Then the selfies became discovered. The level of reaction on her part was on par with discovering an affair. She would say in casual conversation that gay/lesbian/trans people were wierd but entitled to their own lives. However when it was me it was unacceptable and that she was not going to stand for it. I would assure her that I was still the same person and still in love with her as the same person. It would always go to the same conclusion. “I AM NOT GAY” or, “are you attracted to guys now?”  One of her goals in life was to be a foster/adopt parent. Specifically said she did not want to have natural children. Sounds like a perfect situation, right? We have rarely been a physically intimate couple to say the least. We cuddle, spend time together, all that stuff but actual sex has never felt natural to me. For that I do regret.

      In the covid era, I have had the social pressure releived a little bit as far as letting my hair out. Now it is a little past shoulder length and I don’t have to wig. Probably couldn’t wig easily anyway. It was a little bit of a push to get the hair normalized but it is now. Hun still doesn’t like it, but lets it. I wear hip pads and shapewear frequently, which helps with weight loss too. As of the last few months I have been wearing bras most of the time. In the right outfits the appearance is minimal, but feels right. No direct remarks from anyone outside the household. However most of my social/work peers have directly said in response to news topics that trans issues are made up and not valid. For pressure sake I let it go with a simple “People can choose what they choose”.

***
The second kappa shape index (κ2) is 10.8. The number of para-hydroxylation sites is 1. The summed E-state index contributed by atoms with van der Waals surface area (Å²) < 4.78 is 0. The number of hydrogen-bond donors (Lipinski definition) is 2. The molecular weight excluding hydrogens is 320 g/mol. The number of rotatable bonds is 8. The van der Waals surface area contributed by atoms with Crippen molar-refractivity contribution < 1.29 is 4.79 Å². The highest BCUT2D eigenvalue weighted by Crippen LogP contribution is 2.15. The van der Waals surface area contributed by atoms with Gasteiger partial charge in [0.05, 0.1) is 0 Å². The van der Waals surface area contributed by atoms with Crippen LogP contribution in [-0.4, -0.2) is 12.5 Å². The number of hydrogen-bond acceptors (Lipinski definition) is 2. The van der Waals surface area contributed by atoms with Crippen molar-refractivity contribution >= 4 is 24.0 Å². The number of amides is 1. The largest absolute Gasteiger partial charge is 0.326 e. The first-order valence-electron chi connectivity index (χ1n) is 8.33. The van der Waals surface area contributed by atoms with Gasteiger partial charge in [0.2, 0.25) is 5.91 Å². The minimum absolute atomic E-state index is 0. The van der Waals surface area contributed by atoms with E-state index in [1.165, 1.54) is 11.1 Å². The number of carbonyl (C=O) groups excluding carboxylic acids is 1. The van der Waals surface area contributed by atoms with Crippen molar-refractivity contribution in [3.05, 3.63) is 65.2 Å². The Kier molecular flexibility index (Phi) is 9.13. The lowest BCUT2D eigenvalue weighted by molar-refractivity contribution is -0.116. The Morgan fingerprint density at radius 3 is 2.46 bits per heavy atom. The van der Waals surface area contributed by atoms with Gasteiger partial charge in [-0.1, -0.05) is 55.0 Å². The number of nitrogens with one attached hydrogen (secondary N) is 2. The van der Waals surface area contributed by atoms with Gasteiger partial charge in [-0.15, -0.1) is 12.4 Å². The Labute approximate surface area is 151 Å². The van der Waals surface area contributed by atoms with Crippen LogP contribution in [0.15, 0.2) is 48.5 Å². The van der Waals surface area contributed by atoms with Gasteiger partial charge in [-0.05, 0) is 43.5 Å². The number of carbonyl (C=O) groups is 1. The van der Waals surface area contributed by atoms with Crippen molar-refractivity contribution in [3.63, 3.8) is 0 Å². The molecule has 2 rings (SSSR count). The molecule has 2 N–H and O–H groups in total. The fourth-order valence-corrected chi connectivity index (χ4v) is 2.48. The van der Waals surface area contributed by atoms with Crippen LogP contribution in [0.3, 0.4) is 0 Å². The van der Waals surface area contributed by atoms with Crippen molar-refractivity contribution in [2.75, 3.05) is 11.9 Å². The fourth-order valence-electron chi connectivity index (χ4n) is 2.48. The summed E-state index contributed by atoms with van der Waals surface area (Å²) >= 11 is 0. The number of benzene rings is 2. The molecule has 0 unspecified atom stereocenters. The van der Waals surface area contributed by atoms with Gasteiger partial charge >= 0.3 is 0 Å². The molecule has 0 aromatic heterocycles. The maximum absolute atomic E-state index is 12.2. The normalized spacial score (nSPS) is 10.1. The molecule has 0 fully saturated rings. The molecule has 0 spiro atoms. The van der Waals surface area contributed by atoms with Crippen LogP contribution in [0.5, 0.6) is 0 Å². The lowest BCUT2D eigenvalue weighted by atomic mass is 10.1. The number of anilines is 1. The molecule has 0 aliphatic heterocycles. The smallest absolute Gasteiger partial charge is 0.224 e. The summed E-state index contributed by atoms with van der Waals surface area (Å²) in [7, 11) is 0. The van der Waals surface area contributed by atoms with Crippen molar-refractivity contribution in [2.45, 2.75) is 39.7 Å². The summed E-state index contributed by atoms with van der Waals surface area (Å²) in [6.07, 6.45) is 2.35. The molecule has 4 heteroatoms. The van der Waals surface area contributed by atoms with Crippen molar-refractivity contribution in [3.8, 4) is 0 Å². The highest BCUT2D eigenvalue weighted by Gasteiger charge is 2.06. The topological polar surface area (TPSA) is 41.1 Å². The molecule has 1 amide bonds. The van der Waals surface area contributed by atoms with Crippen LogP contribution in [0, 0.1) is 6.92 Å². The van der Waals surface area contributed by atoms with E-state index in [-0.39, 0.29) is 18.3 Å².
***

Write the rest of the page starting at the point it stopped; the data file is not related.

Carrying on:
More recently I have been gravitating to the non-binary spectrum. To feel female inside and undercover in a male context feels increasingly wrong and self oppresive. However the inverse of it does not. With a simple(I know it’s not so simple) change of being physically female but small breasted and maintaining a male/nonbinary perception in the social side of life would be tolerable. Perhaps that is a compromise in ways, but it seems liveable. That would allow the ability to be body aligned without the massive upheaval of life. The idea of being a non-binary clicks in a way that is positive and affirming.

      However, all roads other than fully cis male do not work for hun in marriage. It is unfortunate, but not surprising. I bear her no ill-will for her stance. As of a couple months ago, I discovered her having an affair with a guy. As odd as it sounds, I was relieved. For a while I did not let on how much I knew of it. Then she issued an ultimatum of ‘this all has to stop or we are divorcing’. I said no. Go ahead. The more we stood our ground on our stances the more at peace I am with it. She gets what she wants and I get what I need. If the divorce sticks to it’s agreed upon terms it will be simple and allow me to save for the future plans. It hurts from my religious and family background to be ok with a divorce, but it is possibly the fourth or fifth time we have been on the fence already. At first it felt like a sense of abandonment, but the “other” guy(I say other because…well 😉 ) is an intensely romantic type and seems to be covering that part well. As twisted as it sounds, I am happy for them.